The main feeling is unnecessary anxiety, because of the unanswered questions out there. A major concern is hybrid learning, where you have students in-person and on-line at the same time. There is no research and there is not an educator that can say that this is good for any child. The school board should just take if off the table. The board says they are going to leave it up to individual schools, which means that the principal and superintendent will make the decision.

In my opinion, that is an abdication of leadership by the Toronto District School Board (TDSB), they should just take hybrid learning off the table. They should demand that the Ontario Ministry of Education provide the money so that each student has a dedicated teacher whether on-line or in-person.

Teachers still do not know the situation re: ventilation, they still do not know their class size, they still do not know whether there will be robust testing or contact tracing. So, there are a lot of questions and lots of anxiety.

But, a majority of the teachers I speak to want the school to be open, they just want them to be open safely.

Where does the union leadership stand on the reopening plan?

Statements by Sam Hammond, president of EFTO, and joint statements by the four largest public school unions have been, and continue to be, critical of the plan. They are calling for an advisor table with the ministry to address pandemic issues. So far, they are silent on vaccine mandates.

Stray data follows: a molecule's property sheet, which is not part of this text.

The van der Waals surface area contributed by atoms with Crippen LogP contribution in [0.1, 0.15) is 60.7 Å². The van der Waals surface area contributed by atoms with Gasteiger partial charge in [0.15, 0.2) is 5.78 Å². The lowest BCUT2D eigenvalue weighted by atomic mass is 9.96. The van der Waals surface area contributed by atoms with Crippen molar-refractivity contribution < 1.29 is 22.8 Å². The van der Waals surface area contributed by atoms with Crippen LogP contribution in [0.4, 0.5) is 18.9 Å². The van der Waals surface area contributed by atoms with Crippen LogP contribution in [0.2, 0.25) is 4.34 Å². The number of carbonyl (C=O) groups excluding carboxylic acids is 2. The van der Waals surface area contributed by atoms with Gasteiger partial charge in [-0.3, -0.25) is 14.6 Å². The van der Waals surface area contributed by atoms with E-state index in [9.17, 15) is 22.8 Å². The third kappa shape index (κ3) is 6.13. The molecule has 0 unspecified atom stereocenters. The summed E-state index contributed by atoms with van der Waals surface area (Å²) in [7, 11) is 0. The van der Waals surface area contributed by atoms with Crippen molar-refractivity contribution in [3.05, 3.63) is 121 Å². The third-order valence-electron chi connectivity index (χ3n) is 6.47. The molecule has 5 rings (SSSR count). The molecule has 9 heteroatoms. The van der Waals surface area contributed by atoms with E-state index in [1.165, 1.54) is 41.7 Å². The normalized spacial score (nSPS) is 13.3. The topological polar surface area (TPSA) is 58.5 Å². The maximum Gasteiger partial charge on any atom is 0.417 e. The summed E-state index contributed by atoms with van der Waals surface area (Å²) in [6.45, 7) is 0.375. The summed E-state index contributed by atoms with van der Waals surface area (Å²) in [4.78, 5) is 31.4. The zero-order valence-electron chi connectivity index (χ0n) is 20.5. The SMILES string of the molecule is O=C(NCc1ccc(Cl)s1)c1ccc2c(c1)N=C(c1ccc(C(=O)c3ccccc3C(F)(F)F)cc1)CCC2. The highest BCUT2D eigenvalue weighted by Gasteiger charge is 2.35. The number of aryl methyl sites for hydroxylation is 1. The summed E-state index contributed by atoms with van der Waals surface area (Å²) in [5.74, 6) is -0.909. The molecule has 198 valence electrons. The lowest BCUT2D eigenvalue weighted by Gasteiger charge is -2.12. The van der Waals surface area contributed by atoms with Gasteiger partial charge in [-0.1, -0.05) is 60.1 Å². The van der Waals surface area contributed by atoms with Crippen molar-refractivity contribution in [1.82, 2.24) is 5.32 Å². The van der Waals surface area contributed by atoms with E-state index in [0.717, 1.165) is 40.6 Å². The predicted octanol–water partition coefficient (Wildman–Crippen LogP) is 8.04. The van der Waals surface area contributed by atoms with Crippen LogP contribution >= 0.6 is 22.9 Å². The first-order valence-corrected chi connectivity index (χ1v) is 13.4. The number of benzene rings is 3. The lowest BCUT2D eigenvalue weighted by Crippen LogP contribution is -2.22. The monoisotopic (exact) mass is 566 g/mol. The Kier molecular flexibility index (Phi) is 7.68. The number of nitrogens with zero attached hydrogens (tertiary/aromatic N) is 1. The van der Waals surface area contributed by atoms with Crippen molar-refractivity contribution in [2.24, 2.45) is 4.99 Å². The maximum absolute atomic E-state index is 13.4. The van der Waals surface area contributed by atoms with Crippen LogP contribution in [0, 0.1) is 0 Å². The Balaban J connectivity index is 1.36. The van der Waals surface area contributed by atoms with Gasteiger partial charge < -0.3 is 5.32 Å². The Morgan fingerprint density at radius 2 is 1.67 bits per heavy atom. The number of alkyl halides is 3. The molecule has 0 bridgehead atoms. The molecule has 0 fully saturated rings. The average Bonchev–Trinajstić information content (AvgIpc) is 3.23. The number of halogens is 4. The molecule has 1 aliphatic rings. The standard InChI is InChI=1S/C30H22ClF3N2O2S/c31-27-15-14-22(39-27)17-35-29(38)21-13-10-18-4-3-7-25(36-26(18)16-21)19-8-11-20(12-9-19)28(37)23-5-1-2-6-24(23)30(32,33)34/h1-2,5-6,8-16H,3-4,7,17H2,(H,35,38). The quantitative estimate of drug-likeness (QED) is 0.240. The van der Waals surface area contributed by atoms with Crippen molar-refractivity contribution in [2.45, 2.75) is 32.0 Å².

Could more be done?

I am a member of the Toronto local, the largest public sector local in the province, and largest education local in North America. We have had lots of difficulty getting a cogent response to the pandemic. Our members were looking for a more agile and responsive leadership, I don’t think we have been providing that.

There are members who want more to be done and are willing to do more and they are surprised and disappointed that it hasn’t happened. It is obvious that the Ontario Government is not listening to union leaders, parents, or front-line education workers. And while petitions are important and calling your local MPP are critical, I think the unions need to take a much bolder approach than what we have seen over the past 18 months.

What is the state of grassroots, rank and file leadership?

I continue to organize with Ontario Education Workers United, building a grassroots movement across the province to fill in gaps that the union is not ready to look at, to put pressure on the government. Parents group like Ontario Parents Action Network are crucial and critical and a leading force in putting pressure on the government. We have to continue to do more.

My biggest concern is the class consciousness of education workers. Many of us like to think of ourselves as enjoying a middle-class lifestyle, and we do. We do have benefits that many working class folks don’t have. It is a good thing what we have, but how do we make sure that we raise everybody’s bar, so we should be working hard to make sure that all of our parents have paid sick days so they can stay home with a sick child, because these are the families that we teach.

We need to be working with union members on these issues. Ford and the federal Liberals are relying on the fact that teachers are ‘comfortable’. We need to do more work to connect teachers to broader working class struggles.